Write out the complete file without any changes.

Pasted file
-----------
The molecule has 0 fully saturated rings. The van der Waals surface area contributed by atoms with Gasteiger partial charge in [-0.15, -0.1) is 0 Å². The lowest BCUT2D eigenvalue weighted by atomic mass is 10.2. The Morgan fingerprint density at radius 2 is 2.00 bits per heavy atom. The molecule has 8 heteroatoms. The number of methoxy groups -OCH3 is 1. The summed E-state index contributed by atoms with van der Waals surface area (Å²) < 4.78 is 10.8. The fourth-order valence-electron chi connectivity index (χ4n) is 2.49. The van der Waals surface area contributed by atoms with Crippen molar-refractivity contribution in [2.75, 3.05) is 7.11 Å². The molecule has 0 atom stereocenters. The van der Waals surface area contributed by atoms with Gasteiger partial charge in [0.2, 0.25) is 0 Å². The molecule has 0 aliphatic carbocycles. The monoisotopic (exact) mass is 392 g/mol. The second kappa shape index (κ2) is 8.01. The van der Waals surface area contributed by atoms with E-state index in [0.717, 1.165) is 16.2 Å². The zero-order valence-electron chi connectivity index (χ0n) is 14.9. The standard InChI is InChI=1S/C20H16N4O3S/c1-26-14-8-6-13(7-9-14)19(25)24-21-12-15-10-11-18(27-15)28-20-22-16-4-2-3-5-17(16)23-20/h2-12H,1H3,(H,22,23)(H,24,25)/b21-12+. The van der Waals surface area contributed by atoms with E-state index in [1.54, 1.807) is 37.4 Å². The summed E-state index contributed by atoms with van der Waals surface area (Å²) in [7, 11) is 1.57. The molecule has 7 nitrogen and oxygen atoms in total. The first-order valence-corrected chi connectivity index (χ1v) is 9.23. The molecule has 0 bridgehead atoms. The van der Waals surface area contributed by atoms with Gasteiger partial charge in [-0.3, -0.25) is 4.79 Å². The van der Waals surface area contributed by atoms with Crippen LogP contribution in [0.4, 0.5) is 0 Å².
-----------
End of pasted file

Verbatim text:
The molecule has 0 fully saturated rings. The van der Waals surface area contributed by atoms with Gasteiger partial charge in [-0.15, -0.1) is 0 Å². The lowest BCUT2D eigenvalue weighted by atomic mass is 10.2. The Morgan fingerprint density at radius 2 is 2.00 bits per heavy atom. The molecule has 8 heteroatoms. The number of methoxy groups -OCH3 is 1. The summed E-state index contributed by atoms with van der Waals surface area (Å²) < 4.78 is 10.8. The fourth-order valence-electron chi connectivity index (χ4n) is 2.49. The van der Waals surface area contributed by atoms with Crippen molar-refractivity contribution in [2.75, 3.05) is 7.11 Å². The molecule has 0 atom stereocenters. The van der Waals surface area contributed by atoms with Gasteiger partial charge in [0.2, 0.25) is 0 Å². The molecule has 0 aliphatic carbocycles. The monoisotopic (exact) mass is 392 g/mol. The second kappa shape index (κ2) is 8.01. The van der Waals surface area contributed by atoms with E-state index in [0.717, 1.165) is 16.2 Å². The zero-order valence-electron chi connectivity index (χ0n) is 14.9. The standard InChI is InChI=1S/C20H16N4O3S/c1-26-14-8-6-13(7-9-14)19(25)24-21-12-15-10-11-18(27-15)28-20-22-16-4-2-3-5-17(16)23-20/h2-12H,1H3,(H,22,23)(H,24,25)/b21-12+. The van der Waals surface area contributed by atoms with E-state index in [1.54, 1.807) is 37.4 Å². The summed E-state index contributed by atoms with van der Waals surface area (Å²) in [7, 11) is 1.57. The molecule has 7 nitrogen and oxygen atoms in total. The first-order valence-corrected chi connectivity index (χ1v) is 9.23. The molecule has 0 bridgehead atoms. The van der Waals surface area contributed by atoms with Gasteiger partial charge in [-0.3, -0.25) is 4.79 Å². The van der Waals surface area contributed by atoms with Crippen LogP contribution in [0.4, 0.5) is 0 Å².